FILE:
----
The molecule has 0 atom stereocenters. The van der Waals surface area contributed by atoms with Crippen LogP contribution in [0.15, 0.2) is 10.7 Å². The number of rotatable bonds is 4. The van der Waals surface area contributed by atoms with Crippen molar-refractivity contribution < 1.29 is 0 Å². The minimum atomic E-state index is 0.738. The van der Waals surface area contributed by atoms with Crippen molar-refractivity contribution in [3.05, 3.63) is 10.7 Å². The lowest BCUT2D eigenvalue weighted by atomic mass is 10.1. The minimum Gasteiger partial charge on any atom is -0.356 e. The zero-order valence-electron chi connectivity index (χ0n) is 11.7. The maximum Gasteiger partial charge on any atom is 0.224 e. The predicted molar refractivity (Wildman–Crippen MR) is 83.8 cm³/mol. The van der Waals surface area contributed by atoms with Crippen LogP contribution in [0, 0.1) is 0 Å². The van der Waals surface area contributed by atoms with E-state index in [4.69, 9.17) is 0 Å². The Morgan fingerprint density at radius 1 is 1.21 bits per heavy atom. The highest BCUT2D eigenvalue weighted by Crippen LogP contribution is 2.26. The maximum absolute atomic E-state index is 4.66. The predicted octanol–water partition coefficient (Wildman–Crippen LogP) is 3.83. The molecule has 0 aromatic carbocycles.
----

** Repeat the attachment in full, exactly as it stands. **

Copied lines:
The molecule has 0 atom stereocenters. The van der Waals surface area contributed by atoms with Crippen LogP contribution in [0.15, 0.2) is 10.7 Å². The number of rotatable bonds is 4. The van der Waals surface area contributed by atoms with Crippen molar-refractivity contribution < 1.29 is 0 Å². The minimum atomic E-state index is 0.738. The van der Waals surface area contributed by atoms with Crippen molar-refractivity contribution in [3.05, 3.63) is 10.7 Å². The lowest BCUT2D eigenvalue weighted by atomic mass is 10.1. The minimum Gasteiger partial charge on any atom is -0.356 e. The zero-order valence-electron chi connectivity index (χ0n) is 11.7. The maximum Gasteiger partial charge on any atom is 0.224 e. The predicted molar refractivity (Wildman–Crippen MR) is 83.8 cm³/mol. The van der Waals surface area contributed by atoms with Crippen LogP contribution in [0, 0.1) is 0 Å². The van der Waals surface area contributed by atoms with E-state index in [4.69, 9.17) is 0 Å². The Morgan fingerprint density at radius 1 is 1.21 bits per heavy atom. The highest BCUT2D eigenvalue weighted by Crippen LogP contribution is 2.26. The maximum absolute atomic E-state index is 4.66. The predicted octanol–water partition coefficient (Wildman–Crippen LogP) is 3.83. The molecule has 0 aromatic carbocycles.